N.L. privacy commission puts brakes on city’s rollout of mobile parking app until proper assessment is done
It’s a convenient and increasingly popular way to pay to park your car these days — download an app to your smartphone, enter your credit card information online and go on your merry way.
Besides saving drivers the trouble of digging for spare change for metres, the mobile system gives drivers the ease of extending the duration of parking online. It can even send text message reminders when the expiry time is near.
But just where is your personal information going, how will it be used, who will have access to it and will it be kept secure?
Those are questions the province’s privacy commission wants city officials to find out first before initiating its new mobile parking system.
The new system has been used for 137 spaces on Harbour Drive as a one-year pilot project since June 2018 and was supposed to be rolled out throughout the city this year.
However, it will mean a little more work for the city before that happens.
That’s after the commission contacted the city to express its concerns about privacy, and encouraged officials to first ensure a detailed privacy impact assessment be completed, The Telegram has learned.
“We asked the city whether they had reviewed the app from a privacy perspective,” said Sean Murray, director of research and quality assurance. “As a result of that, they are now working on reviewing that app and are making progress towards making that privacy review.”
The city awarded the tender to PayByPhone — a private British Columbia company that already offers the system to more than 300 cities around the world and claims to be one of “the fastest growing mobile payments companies in the world,” according to its website. Cities using it include San Francisco, Seattle, Miami, Vancouver, Edmonton, Calgary, Saskatoon and Toronto.
"It’s important that the city do its due diligence.” — Sean Murray
Nevertheless, Murray said it’s crucial that public bodies that collect personal information first complete a process to safeguard citizens’ private information. He said assumptions can’t be made that it will be safe.
Murray pointed out that the City of Saint John, N.B., had its online parking payment system shut down a few months ago after discovering a data breach that might have exposed thousands of customers’ names, addresses and credit card information.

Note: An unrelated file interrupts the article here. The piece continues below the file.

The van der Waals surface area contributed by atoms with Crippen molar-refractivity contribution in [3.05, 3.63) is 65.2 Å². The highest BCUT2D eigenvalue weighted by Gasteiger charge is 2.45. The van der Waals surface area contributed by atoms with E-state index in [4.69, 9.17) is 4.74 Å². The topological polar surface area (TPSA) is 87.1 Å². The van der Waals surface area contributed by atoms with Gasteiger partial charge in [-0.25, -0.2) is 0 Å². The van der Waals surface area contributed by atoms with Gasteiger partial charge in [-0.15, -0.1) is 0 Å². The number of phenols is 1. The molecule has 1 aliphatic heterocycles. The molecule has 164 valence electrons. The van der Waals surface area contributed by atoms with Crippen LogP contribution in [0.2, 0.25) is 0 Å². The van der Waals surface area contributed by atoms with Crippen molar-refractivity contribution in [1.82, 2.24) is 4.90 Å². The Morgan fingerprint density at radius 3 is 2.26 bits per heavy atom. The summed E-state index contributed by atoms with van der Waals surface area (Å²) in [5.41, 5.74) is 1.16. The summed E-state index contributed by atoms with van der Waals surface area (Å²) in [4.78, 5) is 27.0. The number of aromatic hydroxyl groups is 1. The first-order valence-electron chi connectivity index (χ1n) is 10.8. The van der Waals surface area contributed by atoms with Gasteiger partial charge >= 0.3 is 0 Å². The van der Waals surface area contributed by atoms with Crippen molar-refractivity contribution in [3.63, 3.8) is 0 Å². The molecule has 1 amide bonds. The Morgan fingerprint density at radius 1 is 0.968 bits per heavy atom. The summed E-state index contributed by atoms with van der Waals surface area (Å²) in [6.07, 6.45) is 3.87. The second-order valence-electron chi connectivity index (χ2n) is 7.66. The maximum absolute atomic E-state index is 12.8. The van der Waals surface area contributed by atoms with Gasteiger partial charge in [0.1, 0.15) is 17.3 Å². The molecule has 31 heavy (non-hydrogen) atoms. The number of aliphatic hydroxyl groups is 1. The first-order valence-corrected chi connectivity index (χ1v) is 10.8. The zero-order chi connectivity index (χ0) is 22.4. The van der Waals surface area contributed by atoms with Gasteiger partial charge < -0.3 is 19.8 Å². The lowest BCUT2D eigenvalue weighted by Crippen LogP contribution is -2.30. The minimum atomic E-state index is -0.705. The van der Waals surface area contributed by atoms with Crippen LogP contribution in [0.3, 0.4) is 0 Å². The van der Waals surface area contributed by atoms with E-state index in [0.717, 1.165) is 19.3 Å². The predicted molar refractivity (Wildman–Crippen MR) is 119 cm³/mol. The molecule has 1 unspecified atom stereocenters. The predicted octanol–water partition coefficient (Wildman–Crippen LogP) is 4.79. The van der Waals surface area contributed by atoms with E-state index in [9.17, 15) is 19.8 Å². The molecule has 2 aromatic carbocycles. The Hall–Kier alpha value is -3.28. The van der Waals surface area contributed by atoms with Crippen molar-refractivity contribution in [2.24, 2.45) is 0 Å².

While Saint John used the company CentralSquare Technologies, Murray said the Saint John incident demonstrates the importance of taking extra care when it comes to safeguarding privacy — and doing it beforehand.
“We do see this from time to time, whether it’s from the city or another public body, they haven’t necessarily considered their privacy obligations as thoroughly as they might have,” said Murray, who noted private and public companies often learn the hard way.
“The principle is the same. … That’s why we asked the city to look into this. It’s important that the city do its due diligence.”
He said he is glad the City of St. John’s is making progress toward building a culture of privacy. Public bodies are at different stages of developing their privacy awareness and privacy expertise, he said.
“It’s important to do your homework,” Murray said.
Coun. Debbie Hanlon, who handles transportation, said the city did give Pay-By-Phone careful consideration before awarding the tender.
“The Pay-By-Phone company has very robust encryption and security measures in place to protect users,” said Hanlon, adding that the company had 17 million users in 2017 and has not had any data breaches.
She said a section of the contract with Pay-By-Phone addresses policies and procedures related to customer information, and includes an agreement to abide by the province’s Access to Information and Protection of Privacy Act.
"...we’re grateful that the privacy commission contacted us because we want to do it right as well.” — Coun. Debbie Hanlon
Hanlon admitted the city was comfortable with this, but when the privacy commission contacted them, they “sprang into action,” and ordered a detailed privacy impact assessment before expanding the app.
“We take it very seriously,” she said. “In fact, we’re grateful that the privacy commission contacted us because we want to do it right as well.”
Hanlon said the city is working with a new policy and has hired a dedicated staff member to review compliance with the act.
“We’re going to take this … and put a blanket across any policy that deals with the public’s information,” said Hanlon, who couldn’t say how long the assessment will take or what it will cost.
“We’re going to go the extra step to ensure the public impact assessment is done.
“We’re acting in retrospect, yes. I would’ve reached out to the privacy commissioner first, but we were following the guidelines we thought were correct.
“Privacy is very, very important to the city and I can tell you this will never happen again.”
Meanwhile, the city continues to lose more than $1 million in parking revenue annually due to inoperable parking meters. Hanlon said that of the 1,167 parking meters throughout the city, only 430 are operational — due, in large part, to vandalism.
However, she said, the mobile parking pilot project on Harbour Drive has been successful. So far, it has seen over 12,000 unique users with a total of 32,000 transactions. It has generated an average of between $8,000 and $10,000 a month, she said.
Hanlon said once the five-year paid-parking management strategy, which was introduced last year, is rolled out, it will be well worth it.
“When it’s completed,” she said, “I think the parking strategy is going to solve so many issues.”